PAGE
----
(second within the OECD after the United 
States): infant mortality (the second lowest after 
Finland): life span (the world's longest), and 
high-school enrollment (surpassed only by the 
United States). 

Acknowledged by the rest of the world as an 
economic superpower, with the third-highest 
gross national product, after the United Stales 
and the Soviet Ltaion. Japan is also starting to 
display a more assertive profile abroad that 
reflects pride in its achievement. 

But behind the impressive statistics, the Japa- 
nese standard of Living, or perhaps more accu- 
rately its quality of life, still lags behind that of 
the United States and most of Europe. 

On a private-consumption per-capita basis, 
Japan hovers around 15 th among (he 24 coun- 
tries in the Organization for Economic Cooper- 
ation and Development. 

The cost of basic necessities is high because 
most essential things, from food to raw materi- 
als. have to be imported- Food aione accounts 
for about a quarter of the average family budget. 

A further constraint on improving the quality 
of life is the absence of roace. A population of 
120 million, half that of the United States, must 
be squeezed into a smalt area. The result is that 
housing is extremely cramped, with the Japa- 
nese paying 1.5 to 2 times more per square meter 
of living space than Europeans and Americans. 

Although the Japanese over the last 40 years 
have moved out of homes buOt erf timber and 
mortarboard into ones of concrete, housing 
standards remain relatively poor. Only 30 per- 
cent of Japanese homes are linked to main 
sewage systems and only half have flush toilets. 
Central heating is frequently lacking in Japa- 


nese houses, which are designed more to stay 
cool iu summer than warm in winter.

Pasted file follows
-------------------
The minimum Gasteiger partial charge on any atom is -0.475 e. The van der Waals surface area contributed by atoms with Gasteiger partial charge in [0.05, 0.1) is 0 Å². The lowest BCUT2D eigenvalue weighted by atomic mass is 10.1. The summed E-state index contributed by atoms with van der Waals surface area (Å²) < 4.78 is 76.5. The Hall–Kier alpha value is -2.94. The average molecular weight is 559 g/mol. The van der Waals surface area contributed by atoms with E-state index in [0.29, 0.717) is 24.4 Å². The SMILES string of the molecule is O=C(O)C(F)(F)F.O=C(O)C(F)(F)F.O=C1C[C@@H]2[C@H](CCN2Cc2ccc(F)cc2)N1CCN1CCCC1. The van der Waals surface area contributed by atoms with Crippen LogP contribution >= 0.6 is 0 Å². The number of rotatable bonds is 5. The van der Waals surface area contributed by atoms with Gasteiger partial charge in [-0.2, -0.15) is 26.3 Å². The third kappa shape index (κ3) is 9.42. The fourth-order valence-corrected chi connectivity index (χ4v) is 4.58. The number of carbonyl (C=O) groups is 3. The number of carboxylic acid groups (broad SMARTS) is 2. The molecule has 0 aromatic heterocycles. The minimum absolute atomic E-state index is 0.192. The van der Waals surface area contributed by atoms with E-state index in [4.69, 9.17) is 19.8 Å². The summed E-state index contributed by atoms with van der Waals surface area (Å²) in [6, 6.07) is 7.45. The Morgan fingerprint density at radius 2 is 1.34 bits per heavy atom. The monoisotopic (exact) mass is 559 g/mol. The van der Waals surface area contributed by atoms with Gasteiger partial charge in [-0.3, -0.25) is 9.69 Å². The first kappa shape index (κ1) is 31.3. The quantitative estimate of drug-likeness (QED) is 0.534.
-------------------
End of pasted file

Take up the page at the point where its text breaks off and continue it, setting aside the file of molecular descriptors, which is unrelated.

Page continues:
With 75 percent of the Japanese living in 
cities, urban areas have a claustrophobic feeling. 
Only about 10 pereent of Tokyo consists of 
open space, including parks anil roads, com- 
pared with 25 percent in London. 

With food and housing taking a sizable chunk 
of the household budget, the Japanese ore also 
forced to save about 20 percent of their income 
for medical emergencies and retirement due to 
the inadequacy or the social welfare system. 
These savings.' of course, have benefited (he 
Japanese economy by providing a huge reser- 
voir of capital available for investment, but it 
has limited the amount of discretionary income 
available to most Japanese. 

Leisure, according to opinion polls, has be- 
come the most important concern in the last 
several years, a sign of an increasingly affluent 
society, but the Japanese are hampered in enjoy- 
ing the fruits of their labor. They still work 150 
to 350 more hours per year than Americans and 
some Europeans, and the five-and-a-half-day 
work week is prevalent, although slowly dying 

OUL 

There are, nonetheless, important economic 
compensations. Tax rates are low; the typical 
Japanese worker brings home 84 J percent of his 
income after taxes. 

Inflation is low. with wholesale prices having 
barely moved during the last three years and the 


— 2.7 percent in 1984, although the figure is 
somewhat misleading for two reasons. One. the 
Japanese use a broad definition of what consti- 
tutes work, and, secondly, there are many fewer 
women holding full-time career jobs in Japan 
than in (he United States and Europe, which 
means that male workers seeking work can usu- 
ally find it 

More importantly, the national income has 
been distributed fairly equally in the postwar 
period, quite a radical departure for a country 
that was known for its distinct class divisions. 

Of the almost 34 million people working full 
time at private companies in 1982. 10.2 million 
made less than 2 million yen (about $8,000) per 
year. 19.2 million made between 2 million and 5 
million yen. and 4 5 million more than 5 million 
yen. 

Most of those earning l million yen or less